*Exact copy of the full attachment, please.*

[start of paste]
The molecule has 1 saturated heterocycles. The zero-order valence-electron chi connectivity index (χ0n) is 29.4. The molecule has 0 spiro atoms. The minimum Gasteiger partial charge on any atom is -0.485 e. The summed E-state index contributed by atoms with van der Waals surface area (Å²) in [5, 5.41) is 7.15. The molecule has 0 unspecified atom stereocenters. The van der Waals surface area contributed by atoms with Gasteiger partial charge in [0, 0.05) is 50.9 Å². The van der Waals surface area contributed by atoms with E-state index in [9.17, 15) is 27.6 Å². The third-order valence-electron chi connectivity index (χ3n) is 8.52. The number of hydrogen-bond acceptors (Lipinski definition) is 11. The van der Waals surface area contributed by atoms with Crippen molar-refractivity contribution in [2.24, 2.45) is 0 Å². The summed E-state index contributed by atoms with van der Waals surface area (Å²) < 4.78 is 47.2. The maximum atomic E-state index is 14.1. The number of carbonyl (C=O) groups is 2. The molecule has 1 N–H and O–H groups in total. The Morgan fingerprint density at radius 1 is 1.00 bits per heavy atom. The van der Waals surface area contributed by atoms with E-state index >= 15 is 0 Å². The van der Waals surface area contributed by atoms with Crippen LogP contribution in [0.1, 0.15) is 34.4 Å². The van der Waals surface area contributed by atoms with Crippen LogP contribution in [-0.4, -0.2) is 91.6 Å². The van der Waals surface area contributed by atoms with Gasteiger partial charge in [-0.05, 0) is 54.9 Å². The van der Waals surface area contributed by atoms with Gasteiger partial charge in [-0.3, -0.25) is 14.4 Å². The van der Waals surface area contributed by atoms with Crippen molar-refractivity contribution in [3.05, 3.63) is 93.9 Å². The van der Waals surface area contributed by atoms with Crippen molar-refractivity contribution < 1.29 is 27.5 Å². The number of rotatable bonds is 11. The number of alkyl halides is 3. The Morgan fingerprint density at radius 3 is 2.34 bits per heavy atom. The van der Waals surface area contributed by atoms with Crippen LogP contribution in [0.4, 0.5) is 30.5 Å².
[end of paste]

The molecule has 1 saturated heterocycles. The zero-order valence-electron chi connectivity index (χ0n) is 29.4. The molecule has 0 spiro atoms. The minimum Gasteiger partial charge on any atom is -0.485 e. The summed E-state index contributed by atoms with van der Waals surface area (Å²) in [5, 5.41) is 7.15. The molecule has 0 unspecified atom stereocenters. The van der Waals surface area contributed by atoms with Gasteiger partial charge in [0, 0.05) is 50.9 Å². The van der Waals surface area contributed by atoms with E-state index in [9.17, 15) is 27.6 Å². The third-order valence-electron chi connectivity index (χ3n) is 8.52. The number of hydrogen-bond acceptors (Lipinski definition) is 11. The van der Waals surface area contributed by atoms with Crippen molar-refractivity contribution in [2.24, 2.45) is 0 Å². The summed E-state index contributed by atoms with van der Waals surface area (Å²) < 4.78 is 47.2. The maximum atomic E-state index is 14.1. The number of carbonyl (C=O) groups is 2. The molecule has 1 N–H and O–H groups in total. The Morgan fingerprint density at radius 1 is 1.00 bits per heavy atom. The van der Waals surface area contributed by atoms with E-state index >= 15 is 0 Å². The van der Waals surface area contributed by atoms with Crippen LogP contribution in [0.1, 0.15) is 34.4 Å². The van der Waals surface area contributed by atoms with Crippen LogP contribution in [-0.4, -0.2) is 91.6 Å². The van der Waals surface area contributed by atoms with Gasteiger partial charge in [-0.05, 0) is 54.9 Å². The van der Waals surface area contributed by atoms with Gasteiger partial charge in [-0.3, -0.25) is 14.4 Å². The van der Waals surface area contributed by atoms with Crippen molar-refractivity contribution in [3.05, 3.63) is 93.9 Å². The van der Waals surface area contributed by atoms with Crippen molar-refractivity contribution < 1.29 is 27.5 Å². The number of rotatable bonds is 11. The number of alkyl halides is 3. The Morgan fingerprint density at radius 3 is 2.34 bits per heavy atom. The van der Waals surface area contributed by atoms with Crippen LogP contribution in [0.4, 0.5) is 30.5 Å².